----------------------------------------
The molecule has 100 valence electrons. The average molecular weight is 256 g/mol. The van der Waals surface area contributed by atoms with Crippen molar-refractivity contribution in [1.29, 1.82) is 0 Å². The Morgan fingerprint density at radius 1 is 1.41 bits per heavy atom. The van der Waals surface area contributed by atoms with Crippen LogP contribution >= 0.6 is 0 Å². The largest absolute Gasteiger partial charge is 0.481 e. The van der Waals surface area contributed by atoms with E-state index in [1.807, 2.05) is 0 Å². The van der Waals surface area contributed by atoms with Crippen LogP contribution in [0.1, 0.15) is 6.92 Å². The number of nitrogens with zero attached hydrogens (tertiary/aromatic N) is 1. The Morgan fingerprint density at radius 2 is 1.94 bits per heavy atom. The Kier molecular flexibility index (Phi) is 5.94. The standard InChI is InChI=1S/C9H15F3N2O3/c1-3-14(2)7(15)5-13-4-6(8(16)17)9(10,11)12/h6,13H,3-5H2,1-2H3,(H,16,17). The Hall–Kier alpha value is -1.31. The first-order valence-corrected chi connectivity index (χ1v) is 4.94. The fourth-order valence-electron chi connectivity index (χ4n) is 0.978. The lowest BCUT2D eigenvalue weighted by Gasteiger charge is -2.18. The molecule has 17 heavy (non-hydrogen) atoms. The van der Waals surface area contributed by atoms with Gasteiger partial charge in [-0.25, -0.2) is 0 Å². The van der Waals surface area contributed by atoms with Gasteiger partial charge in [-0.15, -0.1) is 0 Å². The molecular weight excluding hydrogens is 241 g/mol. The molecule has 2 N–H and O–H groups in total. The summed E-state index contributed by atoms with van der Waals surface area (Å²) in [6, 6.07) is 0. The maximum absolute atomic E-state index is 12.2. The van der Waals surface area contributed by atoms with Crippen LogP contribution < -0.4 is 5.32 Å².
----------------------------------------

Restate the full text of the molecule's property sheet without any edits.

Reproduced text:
The molecule has 100 valence electrons. The average molecular weight is 256 g/mol. The van der Waals surface area contributed by atoms with Crippen molar-refractivity contribution in [1.29, 1.82) is 0 Å². The Morgan fingerprint density at radius 1 is 1.41 bits per heavy atom. The van der Waals surface area contributed by atoms with Crippen LogP contribution >= 0.6 is 0 Å². The largest absolute Gasteiger partial charge is 0.481 e. The van der Waals surface area contributed by atoms with E-state index in [1.807, 2.05) is 0 Å². The van der Waals surface area contributed by atoms with Crippen LogP contribution in [0.1, 0.15) is 6.92 Å². The number of nitrogens with zero attached hydrogens (tertiary/aromatic N) is 1. The Morgan fingerprint density at radius 2 is 1.94 bits per heavy atom. The Kier molecular flexibility index (Phi) is 5.94. The standard InChI is InChI=1S/C9H15F3N2O3/c1-3-14(2)7(15)5-13-4-6(8(16)17)9(10,11)12/h6,13H,3-5H2,1-2H3,(H,16,17). The Hall–Kier alpha value is -1.31. The first-order valence-corrected chi connectivity index (χ1v) is 4.94. The fourth-order valence-electron chi connectivity index (χ4n) is 0.978. The lowest BCUT2D eigenvalue weighted by Gasteiger charge is -2.18. The molecule has 17 heavy (non-hydrogen) atoms. The van der Waals surface area contributed by atoms with Gasteiger partial charge in [-0.25, -0.2) is 0 Å². The van der Waals surface area contributed by atoms with Gasteiger partial charge in [-0.15, -0.1) is 0 Å². The molecular weight excluding hydrogens is 241 g/mol. The molecule has 2 N–H and O–H groups in total. The summed E-state index contributed by atoms with van der Waals surface area (Å²) in [6, 6.07) is 0. The maximum absolute atomic E-state index is 12.2. The van der Waals surface area contributed by atoms with Crippen LogP contribution < -0.4 is 5.32 Å².